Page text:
Don't Overcomplicate the Best Management Practice: Coaching - Deepstash
Don't Overcomplicate the Best Management Practice: Coaching

Don't Overcomplicate the Best Management Practice: Coaching

Curated from: gallup.com

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The Boss Is Obsolete

Today's employees want a manager who is invested in their personal and professional development. They want frequent feedback -- and opportunities to do more of what they do best. They want to consistently grow as they pursue a compelling purpose.

In this new world, the best path to an exceptional employee experience -- not to mention, high performance -- is for employees to have a coach, not a boss.

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The State Of Coaching

Quick-fix coaching programs haven't made coaching intuitive or accessible.

These transactional trainings don't prepare managers because they lack real-world applications and practical coaching behaviours.

Also, many managers have misconceptions about coaching, such as:

  • Coaching is like therapy.
  • Coaching is time-consuming.
  • Coaching is the same as independent executive coaching.

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Coaching Behaviours: Being Curious

Coaching starts with asking more and telling less -- becoming more inquisitive about employees as human beings. What do employees need? What are their strengths? What are their goals?

Then, the best coaches listen to understand. They listen to truly comprehend employees' circumstances, goals, challenges and needs.

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Coaching Behaviours: Supporting With Genuine Conversations

Coaches are curious for a reason: They use discoveries about employees' motivations, concerns and aspirations to demonstrate care and dismantle barriers to performance and engagement.

The point is to have an authentic, ongoing dialogue with the individual to identify their top concerns and show support accordingly.

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Coaching Behaviours: Focusing on Performance, Strengths and Engagement

  • Coaches set clear expectations and performance goals, and they hold employees accountable for those targets.
  • Coaches are future-focused when it comes to performance -- whereas bosses typically look for errors and punish performance mistakes.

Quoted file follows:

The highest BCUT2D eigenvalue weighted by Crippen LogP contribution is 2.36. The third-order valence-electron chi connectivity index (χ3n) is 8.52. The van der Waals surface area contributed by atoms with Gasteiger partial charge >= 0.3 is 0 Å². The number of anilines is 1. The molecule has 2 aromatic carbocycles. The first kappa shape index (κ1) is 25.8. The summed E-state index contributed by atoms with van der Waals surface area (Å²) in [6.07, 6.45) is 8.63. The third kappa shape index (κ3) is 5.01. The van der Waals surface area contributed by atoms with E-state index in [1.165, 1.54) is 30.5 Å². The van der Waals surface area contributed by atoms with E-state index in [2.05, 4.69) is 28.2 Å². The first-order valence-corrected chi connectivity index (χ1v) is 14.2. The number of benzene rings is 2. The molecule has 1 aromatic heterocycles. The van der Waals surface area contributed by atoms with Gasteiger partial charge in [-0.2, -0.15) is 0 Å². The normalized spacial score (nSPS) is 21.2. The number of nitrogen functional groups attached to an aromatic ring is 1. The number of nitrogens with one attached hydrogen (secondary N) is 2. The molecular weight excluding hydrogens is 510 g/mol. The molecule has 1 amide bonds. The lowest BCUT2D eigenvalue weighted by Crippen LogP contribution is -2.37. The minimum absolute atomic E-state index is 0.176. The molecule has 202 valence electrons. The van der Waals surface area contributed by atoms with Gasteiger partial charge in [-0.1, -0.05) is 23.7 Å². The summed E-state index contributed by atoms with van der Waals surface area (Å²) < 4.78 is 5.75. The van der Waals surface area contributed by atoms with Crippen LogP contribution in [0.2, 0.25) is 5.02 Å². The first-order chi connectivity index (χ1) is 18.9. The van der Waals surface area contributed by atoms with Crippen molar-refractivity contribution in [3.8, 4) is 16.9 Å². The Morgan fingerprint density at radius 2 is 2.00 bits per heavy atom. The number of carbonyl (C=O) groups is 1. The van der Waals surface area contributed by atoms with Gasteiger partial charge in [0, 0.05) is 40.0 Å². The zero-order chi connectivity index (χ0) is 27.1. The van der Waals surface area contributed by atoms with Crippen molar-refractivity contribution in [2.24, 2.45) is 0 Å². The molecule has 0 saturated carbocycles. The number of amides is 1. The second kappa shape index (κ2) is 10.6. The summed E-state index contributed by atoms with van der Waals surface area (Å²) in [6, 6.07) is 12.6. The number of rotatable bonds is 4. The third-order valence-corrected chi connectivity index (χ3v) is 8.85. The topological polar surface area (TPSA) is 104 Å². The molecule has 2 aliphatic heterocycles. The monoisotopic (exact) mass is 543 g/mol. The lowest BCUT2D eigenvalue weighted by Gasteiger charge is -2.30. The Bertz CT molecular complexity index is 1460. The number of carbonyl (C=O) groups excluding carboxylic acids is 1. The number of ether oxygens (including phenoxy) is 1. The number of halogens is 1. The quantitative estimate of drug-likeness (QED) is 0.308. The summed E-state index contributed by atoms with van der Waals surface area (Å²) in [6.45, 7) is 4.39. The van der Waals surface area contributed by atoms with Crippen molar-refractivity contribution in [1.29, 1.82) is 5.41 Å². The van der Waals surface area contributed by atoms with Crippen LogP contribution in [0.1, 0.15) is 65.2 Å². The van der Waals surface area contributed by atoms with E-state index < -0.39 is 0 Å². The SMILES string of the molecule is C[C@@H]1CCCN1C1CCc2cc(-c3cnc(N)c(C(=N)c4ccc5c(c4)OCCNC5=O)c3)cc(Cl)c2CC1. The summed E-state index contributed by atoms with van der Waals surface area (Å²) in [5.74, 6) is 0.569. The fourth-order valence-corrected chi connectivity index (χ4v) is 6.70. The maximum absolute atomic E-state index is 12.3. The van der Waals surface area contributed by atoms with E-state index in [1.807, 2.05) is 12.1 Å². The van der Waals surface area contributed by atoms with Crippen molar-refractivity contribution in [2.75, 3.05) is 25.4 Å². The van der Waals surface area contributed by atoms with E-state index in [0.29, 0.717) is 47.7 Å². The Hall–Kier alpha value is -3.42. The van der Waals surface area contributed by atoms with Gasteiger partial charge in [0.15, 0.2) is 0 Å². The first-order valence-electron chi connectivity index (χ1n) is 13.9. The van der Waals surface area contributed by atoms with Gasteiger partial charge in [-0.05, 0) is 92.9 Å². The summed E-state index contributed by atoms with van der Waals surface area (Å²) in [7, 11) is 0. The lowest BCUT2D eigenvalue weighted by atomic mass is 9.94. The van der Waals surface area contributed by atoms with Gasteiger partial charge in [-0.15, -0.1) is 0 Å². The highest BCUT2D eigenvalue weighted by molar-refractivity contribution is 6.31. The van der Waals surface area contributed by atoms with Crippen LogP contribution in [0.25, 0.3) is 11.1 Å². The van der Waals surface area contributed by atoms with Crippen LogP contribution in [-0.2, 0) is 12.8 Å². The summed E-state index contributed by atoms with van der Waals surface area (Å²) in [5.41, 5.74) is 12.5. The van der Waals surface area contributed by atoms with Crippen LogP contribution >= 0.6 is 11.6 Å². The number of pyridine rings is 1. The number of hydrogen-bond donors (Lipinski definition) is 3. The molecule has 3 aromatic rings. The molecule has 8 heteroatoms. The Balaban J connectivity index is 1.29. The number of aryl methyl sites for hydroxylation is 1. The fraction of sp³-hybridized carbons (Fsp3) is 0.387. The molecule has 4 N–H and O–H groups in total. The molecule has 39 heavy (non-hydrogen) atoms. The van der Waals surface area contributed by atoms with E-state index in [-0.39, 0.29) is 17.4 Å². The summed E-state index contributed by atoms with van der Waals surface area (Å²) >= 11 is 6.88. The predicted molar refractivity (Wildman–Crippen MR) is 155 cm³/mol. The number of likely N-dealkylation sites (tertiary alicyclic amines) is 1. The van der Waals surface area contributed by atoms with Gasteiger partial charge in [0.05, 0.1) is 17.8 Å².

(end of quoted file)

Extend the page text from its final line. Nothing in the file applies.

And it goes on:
• Great coaches also focus on each worker's one-of-a-kind strengths, which helps them individualize their leadership style.
  • By emphasizing employees' strengths, coaches cultivate employees' natural abilities and position teams for excellence.

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The Role Of The Leader

Like all employees, managers take their cues from leaders -- so leaders must create buy-in by providing the resources, development and accountability managers need.

For leaders, preparing managers to coach requires more than asking them to start coaching.

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The Role Of The Leader: Become A Coach For The Manager

To abandon traditional bossing and start coaching, managers need coaching themselves from leaders who genuinely care. When leaders support managers, they can make coaching systemic in their organization -- part of "how we do things around here" (the culture) -- and equip managers to succeed.

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The Role Of The Leader: Change Job Expectations

Excessive complicated administrative tasks make it difficult for managers to prioritize conversations with employees. And burned out, overworked managers will find it difficult to muster enthusiasm for coaching. In fact, reducing administrative tasks could better engage your best managers. This is why leaders must redefine and clarify managers' role expectations and performance metrics. Leaders don't have to design a whole new management structure; they can just modify expectations and resources to align with coaching goals.

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The Role Of The Leader: Developing Managers

People join companies, but they leave managers. Because today's employees demand something different from their job, coaching is a must for managers. Plus, coaching creates an environment of high development, which is the most productive type of culture for your business and your employees. Coaching accelerates everything from collaboration and agility to performance and productivity.

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The Bottom Line

Coaching becomes approachable when managers have access to proven development.

Best of all, coaches have a ripple effect that extends beyond bottom-line measures like turnover. When managers serve as coaches, they can improve employees' lives and wellbeing.

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